Thankfully there is light at the end of the tunnel. Amazon has announced that its Amazon MP3 service is going to open up to international customers sometime this year.
“We have received thousands of e-mails from Amazon customers around the world asking us when we will make Amazon MP3 available outside of the U.S. They can’t wait to choose from the biggest selection of high-quality, low-priced DRM-free MP3 music downloads which play on virtually any music device they own today or will own in the future,” said Bill Carr, Amazon.com Vice President of Digital Music. “We are excited to tell those customers today that Amazon MP3 is going international this year.”
Launched on Amazon.com in September 2007, Amazon MP3 offers Earth’s Biggest Selection of a la carte DRM-free MP3 music downloads, which now includes over 3.3 million songs from more than 270,000 artists. Every song and album in the Amazon MP3 music download store is available exclusively in the MP3 format without digital rights management (DRM) software and is encoded at 256 kbps to deliver high audio quality. Amazon MP3 customers are free to enjoy their music downloads using any hardware device; organize their music using any music management application, such as iTunes(R) or Windows Media Player(TM); and burn songs to CDs for personal use.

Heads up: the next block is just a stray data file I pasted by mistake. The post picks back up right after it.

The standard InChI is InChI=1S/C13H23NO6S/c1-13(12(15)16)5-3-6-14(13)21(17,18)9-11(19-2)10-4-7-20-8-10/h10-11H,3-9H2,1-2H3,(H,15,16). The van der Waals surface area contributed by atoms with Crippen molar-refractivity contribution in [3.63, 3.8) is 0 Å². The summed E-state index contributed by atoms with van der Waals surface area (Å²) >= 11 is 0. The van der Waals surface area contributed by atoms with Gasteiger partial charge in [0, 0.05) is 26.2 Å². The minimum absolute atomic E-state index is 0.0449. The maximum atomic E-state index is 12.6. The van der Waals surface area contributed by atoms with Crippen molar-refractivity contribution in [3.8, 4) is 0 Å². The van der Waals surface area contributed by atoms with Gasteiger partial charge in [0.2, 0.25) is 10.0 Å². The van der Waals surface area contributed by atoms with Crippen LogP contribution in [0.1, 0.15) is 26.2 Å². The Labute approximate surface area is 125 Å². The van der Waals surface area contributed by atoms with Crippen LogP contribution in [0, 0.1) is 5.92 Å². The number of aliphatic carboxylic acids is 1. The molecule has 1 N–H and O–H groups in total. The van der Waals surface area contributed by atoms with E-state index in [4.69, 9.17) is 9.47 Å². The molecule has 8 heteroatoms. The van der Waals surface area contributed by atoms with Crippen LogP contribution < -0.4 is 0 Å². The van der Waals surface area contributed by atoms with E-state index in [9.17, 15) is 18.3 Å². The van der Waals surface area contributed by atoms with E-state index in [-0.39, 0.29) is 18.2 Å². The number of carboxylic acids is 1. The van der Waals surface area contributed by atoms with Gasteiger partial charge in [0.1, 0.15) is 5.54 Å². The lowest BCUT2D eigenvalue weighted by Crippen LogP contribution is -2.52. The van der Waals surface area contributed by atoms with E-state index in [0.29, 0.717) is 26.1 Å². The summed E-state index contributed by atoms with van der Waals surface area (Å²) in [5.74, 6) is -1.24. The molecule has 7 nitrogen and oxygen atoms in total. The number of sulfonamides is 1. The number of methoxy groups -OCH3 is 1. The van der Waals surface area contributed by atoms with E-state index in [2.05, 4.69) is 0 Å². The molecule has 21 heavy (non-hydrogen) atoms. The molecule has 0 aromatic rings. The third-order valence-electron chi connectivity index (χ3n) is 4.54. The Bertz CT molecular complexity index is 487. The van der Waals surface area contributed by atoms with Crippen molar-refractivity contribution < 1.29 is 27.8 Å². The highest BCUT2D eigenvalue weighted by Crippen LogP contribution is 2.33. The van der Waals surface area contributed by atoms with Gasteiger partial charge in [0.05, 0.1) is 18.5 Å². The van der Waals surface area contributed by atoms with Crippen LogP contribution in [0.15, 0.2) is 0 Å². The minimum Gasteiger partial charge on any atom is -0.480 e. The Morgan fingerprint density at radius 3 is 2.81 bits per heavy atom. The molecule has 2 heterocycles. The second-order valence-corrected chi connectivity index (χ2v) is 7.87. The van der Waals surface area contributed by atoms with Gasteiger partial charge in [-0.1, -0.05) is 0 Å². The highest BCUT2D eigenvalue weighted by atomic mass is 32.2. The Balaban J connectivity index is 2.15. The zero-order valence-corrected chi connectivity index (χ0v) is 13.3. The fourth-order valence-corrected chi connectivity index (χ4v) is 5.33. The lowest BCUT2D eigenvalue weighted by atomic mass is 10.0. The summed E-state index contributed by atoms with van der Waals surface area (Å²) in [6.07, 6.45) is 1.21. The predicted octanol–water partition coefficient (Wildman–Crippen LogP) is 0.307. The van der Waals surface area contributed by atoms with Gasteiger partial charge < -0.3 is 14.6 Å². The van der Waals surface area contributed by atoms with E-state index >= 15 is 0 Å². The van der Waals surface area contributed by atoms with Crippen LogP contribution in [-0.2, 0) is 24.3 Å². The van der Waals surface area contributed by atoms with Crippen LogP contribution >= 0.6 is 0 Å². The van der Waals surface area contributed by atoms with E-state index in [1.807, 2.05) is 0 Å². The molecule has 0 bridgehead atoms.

This service is currently restricted to US customers and enables them to purchase DRM-free, 256kbps MP3 files which you can play on the device of your choice. Amazon MP3 is one of the few real competitors iTunes has and if Amazon opens the store up more than the iTunes Store then I can see Apple having a tough time hanging on to its dominance in the digital music download market.
I will certainly be there with my credit card to buy music from Amazon if the store becomes available here. Songs cost between $0.89 and $0.99 and albums cost between $5.99 and $8.99. To boot, Amazon is selling music from all 4 music labels and you can be pretty sure this is partly the music industry’s response to Apple’s refusal to introduce flexible pricing for music historically.
What a win!